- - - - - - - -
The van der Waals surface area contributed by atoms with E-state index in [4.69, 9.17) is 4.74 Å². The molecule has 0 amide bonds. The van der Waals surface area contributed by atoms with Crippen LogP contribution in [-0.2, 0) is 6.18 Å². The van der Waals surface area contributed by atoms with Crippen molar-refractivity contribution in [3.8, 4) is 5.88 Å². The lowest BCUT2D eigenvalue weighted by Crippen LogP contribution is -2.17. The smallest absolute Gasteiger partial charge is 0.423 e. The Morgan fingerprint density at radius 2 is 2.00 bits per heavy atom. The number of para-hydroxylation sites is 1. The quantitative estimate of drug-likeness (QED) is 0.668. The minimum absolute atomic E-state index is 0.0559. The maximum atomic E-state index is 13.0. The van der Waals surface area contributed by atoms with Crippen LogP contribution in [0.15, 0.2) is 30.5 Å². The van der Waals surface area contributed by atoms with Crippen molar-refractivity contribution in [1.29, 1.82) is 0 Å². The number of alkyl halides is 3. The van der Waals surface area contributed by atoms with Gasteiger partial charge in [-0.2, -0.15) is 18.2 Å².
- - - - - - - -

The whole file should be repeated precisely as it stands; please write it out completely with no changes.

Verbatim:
The van der Waals surface area contributed by atoms with E-state index in [4.69, 9.17) is 4.74 Å². The molecule has 0 amide bonds. The van der Waals surface area contributed by atoms with Crippen LogP contribution in [-0.2, 0) is 6.18 Å². The van der Waals surface area contributed by atoms with Crippen molar-refractivity contribution in [3.8, 4) is 5.88 Å². The lowest BCUT2D eigenvalue weighted by Crippen LogP contribution is -2.17. The smallest absolute Gasteiger partial charge is 0.423 e. The Morgan fingerprint density at radius 2 is 2.00 bits per heavy atom. The number of para-hydroxylation sites is 1. The quantitative estimate of drug-likeness (QED) is 0.668. The minimum absolute atomic E-state index is 0.0559. The maximum atomic E-state index is 13.0. The van der Waals surface area contributed by atoms with Crippen LogP contribution in [0.15, 0.2) is 30.5 Å². The van der Waals surface area contributed by atoms with Crippen molar-refractivity contribution in [1.29, 1.82) is 0 Å². The number of alkyl halides is 3. The van der Waals surface area contributed by atoms with Gasteiger partial charge in [-0.2, -0.15) is 18.2 Å².